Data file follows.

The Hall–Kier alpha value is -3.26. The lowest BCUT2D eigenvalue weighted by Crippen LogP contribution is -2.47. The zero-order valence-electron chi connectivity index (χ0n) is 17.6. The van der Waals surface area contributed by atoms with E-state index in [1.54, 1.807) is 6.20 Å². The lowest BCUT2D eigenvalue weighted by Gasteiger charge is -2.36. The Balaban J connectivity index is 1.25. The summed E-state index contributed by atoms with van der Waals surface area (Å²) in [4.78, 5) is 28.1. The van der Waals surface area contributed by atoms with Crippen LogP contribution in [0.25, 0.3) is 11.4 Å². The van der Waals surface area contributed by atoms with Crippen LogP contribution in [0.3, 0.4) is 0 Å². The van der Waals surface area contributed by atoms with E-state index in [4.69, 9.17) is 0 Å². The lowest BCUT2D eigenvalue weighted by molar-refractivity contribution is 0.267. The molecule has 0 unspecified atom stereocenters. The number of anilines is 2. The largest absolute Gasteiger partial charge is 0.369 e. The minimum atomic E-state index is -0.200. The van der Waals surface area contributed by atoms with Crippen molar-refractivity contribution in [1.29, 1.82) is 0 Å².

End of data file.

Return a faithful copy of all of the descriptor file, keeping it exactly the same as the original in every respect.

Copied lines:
The Hall–Kier alpha value is -3.26. The lowest BCUT2D eigenvalue weighted by Crippen LogP contribution is -2.47. The zero-order valence-electron chi connectivity index (χ0n) is 17.6. The van der Waals surface area contributed by atoms with E-state index in [1.54, 1.807) is 6.20 Å². The lowest BCUT2D eigenvalue weighted by Gasteiger charge is -2.36. The Balaban J connectivity index is 1.25. The summed E-state index contributed by atoms with van der Waals surface area (Å²) in [4.78, 5) is 28.1. The van der Waals surface area contributed by atoms with Crippen LogP contribution in [0.25, 0.3) is 11.4 Å². The van der Waals surface area contributed by atoms with Crippen LogP contribution in [0.3, 0.4) is 0 Å². The van der Waals surface area contributed by atoms with E-state index in [4.69, 9.17) is 0 Å². The lowest BCUT2D eigenvalue weighted by molar-refractivity contribution is 0.267. The molecule has 0 unspecified atom stereocenters. The number of anilines is 2. The largest absolute Gasteiger partial charge is 0.369 e. The minimum atomic E-state index is -0.200. The van der Waals surface area contributed by atoms with Crippen molar-refractivity contribution in [1.29, 1.82) is 0 Å².